Neocons driving Priuses
The United States holds 2 percent of world oil reserves, contributes 8 percent of world oil production, and consumes 25 percent of the world's oil production -- more than 60 percent of which is imported. Such facts appear with increasing frequency in mainstream newspapers and on television talk shows, often accompanied by hand wringing about lack of sustainability and allegations that the chase after foreign oil is the primary cause of our military misadventures in the Middle East.
Of course, this is not terribly new ground for progressives and liberals. The Apollo Alliance, a coalition of mostly labor and environmental groups, along with some human rights organizations and alternative energy firms has been discussing it for years. The group has successfully pushed its agenda into the talking points of Democrats like Senator Barack Obama, and the Apollo plan was a pillar of Sen. John F. Kerry's failed presidential bid.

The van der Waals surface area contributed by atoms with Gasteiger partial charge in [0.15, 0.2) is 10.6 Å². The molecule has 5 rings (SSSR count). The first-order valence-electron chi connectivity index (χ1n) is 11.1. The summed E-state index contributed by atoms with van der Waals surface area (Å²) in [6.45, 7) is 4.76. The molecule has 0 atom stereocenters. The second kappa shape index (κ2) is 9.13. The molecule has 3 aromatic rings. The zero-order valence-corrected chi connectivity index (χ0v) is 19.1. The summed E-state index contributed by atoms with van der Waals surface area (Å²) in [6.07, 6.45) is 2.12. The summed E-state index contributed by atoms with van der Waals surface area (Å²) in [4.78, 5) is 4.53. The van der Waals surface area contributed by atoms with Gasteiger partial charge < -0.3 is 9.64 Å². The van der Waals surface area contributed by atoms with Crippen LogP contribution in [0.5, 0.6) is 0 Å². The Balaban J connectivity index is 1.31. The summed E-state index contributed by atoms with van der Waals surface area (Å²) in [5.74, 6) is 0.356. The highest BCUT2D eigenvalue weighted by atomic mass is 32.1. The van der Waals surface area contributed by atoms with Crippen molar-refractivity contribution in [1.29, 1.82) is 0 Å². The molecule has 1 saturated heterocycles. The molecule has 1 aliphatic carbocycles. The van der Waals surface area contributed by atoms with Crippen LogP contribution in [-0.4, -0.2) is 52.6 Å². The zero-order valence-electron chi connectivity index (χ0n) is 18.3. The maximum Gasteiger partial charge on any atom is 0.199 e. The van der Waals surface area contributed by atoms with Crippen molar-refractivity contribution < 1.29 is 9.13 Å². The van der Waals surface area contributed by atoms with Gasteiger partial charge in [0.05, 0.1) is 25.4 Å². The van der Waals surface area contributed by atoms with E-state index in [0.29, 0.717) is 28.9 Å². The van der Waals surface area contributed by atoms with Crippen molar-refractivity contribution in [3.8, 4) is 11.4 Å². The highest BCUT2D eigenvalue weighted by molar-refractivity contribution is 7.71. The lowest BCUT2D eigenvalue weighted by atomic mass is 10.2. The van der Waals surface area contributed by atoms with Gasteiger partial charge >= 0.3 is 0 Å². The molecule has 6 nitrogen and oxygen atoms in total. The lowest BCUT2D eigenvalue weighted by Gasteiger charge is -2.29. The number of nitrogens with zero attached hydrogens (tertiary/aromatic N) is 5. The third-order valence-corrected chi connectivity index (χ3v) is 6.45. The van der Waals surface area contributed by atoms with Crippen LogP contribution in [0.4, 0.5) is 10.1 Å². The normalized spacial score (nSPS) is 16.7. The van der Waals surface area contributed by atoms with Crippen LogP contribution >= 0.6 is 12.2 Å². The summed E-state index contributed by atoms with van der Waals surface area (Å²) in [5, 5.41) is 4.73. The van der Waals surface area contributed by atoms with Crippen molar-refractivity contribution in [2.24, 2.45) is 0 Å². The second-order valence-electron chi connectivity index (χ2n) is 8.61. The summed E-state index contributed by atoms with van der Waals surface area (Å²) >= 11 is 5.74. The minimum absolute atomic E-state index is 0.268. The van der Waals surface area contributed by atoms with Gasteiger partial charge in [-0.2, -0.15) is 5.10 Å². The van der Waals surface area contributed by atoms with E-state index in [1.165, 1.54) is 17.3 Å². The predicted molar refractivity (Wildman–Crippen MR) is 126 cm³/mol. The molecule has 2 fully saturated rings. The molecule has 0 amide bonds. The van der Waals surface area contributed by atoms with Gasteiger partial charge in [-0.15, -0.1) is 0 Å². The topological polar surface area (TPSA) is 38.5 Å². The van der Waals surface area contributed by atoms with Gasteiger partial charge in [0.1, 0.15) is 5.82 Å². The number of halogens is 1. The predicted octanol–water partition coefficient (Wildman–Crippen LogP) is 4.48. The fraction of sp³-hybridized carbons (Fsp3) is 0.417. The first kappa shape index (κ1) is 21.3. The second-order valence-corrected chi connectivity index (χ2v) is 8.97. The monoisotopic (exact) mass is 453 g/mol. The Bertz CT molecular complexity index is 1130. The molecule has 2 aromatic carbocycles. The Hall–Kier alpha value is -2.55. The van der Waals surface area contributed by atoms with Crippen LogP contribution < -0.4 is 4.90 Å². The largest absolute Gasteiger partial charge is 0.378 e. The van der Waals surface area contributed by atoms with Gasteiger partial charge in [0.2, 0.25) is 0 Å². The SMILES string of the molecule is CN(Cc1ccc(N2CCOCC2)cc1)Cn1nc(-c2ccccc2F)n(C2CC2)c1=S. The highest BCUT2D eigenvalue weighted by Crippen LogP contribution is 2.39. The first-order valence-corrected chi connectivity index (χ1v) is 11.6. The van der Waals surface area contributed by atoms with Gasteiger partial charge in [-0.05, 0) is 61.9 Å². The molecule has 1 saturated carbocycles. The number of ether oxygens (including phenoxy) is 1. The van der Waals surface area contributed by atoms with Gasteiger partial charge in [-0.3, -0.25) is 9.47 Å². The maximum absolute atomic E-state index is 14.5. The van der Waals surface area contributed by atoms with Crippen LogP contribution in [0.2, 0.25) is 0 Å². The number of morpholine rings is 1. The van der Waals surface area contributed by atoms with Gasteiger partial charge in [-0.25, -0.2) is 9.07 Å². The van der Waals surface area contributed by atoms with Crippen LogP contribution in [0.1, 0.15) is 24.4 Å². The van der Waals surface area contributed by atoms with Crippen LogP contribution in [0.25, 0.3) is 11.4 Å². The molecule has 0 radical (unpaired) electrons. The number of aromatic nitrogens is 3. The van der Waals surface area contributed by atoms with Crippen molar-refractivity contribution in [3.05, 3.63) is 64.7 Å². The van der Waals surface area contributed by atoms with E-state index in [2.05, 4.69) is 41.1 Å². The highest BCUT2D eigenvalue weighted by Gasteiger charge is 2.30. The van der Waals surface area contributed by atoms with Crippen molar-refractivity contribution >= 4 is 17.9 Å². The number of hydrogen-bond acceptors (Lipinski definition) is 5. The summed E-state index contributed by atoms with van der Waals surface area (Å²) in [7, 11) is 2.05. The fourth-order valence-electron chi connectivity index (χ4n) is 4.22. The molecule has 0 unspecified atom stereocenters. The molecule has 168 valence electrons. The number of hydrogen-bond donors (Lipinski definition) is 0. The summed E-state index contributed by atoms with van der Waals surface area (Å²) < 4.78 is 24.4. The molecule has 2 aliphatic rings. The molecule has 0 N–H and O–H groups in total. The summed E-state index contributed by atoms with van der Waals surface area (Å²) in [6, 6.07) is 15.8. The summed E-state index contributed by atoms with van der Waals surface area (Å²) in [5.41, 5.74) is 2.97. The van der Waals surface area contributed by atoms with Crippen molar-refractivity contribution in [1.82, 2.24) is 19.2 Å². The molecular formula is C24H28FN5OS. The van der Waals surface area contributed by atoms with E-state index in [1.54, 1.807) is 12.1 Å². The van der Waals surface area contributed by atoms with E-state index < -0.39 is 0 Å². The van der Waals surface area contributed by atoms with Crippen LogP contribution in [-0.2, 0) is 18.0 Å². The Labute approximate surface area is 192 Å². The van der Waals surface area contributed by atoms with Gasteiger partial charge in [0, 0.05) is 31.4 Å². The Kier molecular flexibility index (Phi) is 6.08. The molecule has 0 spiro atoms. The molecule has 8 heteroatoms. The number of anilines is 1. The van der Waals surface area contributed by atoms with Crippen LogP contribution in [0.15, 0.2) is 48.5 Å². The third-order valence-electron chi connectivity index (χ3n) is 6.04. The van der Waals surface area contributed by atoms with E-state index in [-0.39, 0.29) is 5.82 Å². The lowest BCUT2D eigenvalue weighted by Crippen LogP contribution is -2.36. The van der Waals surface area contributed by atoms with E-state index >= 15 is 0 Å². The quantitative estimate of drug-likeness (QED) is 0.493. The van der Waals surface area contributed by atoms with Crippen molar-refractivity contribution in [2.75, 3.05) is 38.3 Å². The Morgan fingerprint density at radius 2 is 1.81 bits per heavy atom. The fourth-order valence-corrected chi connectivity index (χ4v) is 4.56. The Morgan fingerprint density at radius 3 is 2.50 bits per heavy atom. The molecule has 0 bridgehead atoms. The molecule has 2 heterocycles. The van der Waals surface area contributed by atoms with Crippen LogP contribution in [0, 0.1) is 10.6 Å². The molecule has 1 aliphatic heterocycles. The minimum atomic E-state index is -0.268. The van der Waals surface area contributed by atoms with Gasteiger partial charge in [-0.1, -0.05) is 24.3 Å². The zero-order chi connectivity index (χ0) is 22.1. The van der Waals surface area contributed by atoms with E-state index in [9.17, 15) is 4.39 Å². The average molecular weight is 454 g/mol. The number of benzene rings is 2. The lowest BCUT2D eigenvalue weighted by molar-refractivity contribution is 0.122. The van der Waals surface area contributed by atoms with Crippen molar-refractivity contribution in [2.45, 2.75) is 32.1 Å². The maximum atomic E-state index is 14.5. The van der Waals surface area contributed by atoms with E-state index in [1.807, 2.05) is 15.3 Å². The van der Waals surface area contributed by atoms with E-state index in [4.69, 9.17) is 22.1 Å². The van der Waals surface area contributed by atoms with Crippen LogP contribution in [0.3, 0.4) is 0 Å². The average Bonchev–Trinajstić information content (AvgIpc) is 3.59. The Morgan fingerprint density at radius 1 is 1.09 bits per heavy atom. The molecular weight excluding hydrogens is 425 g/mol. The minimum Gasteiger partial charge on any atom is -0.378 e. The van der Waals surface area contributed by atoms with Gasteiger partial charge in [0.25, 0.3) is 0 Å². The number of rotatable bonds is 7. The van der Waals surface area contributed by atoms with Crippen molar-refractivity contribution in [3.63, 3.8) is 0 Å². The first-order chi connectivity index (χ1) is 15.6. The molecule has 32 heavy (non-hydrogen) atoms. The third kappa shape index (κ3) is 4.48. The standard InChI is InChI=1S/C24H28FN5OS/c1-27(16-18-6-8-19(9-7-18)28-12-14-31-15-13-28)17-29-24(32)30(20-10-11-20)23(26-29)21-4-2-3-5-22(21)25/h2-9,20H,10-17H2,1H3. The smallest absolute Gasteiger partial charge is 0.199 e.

But what is new is the emergence of political currents on the right and the Republican Party related to America's energy crises and the policies that uphold them: a fascinating coalition of neoconservatives and the Christian right that sees the multiple dangers of America's reliance on foreign oil, and another that is pressing hard to foster political discussion about the prospect that global oil production is about to peak. If pessimistic estimates on global oil reserves start playing out in the world markets, we can expect a fusion of these two groups.
Setting America free
Leading the energy security front is a coalition called Set America Free. Led by the Institute for the Analysis of Global Security, Set America Free's members include former Republican presidential candidate and "family values" activist Gary Bauer; powerful neoconservative security hawks Frank Gaffney, Daniel Pipes and former CIA director Jim Woolsey; and National Resources Defense Council's (NRDC) Deron Lovaas along with the Apollo Alliance's Bracken Hendricks.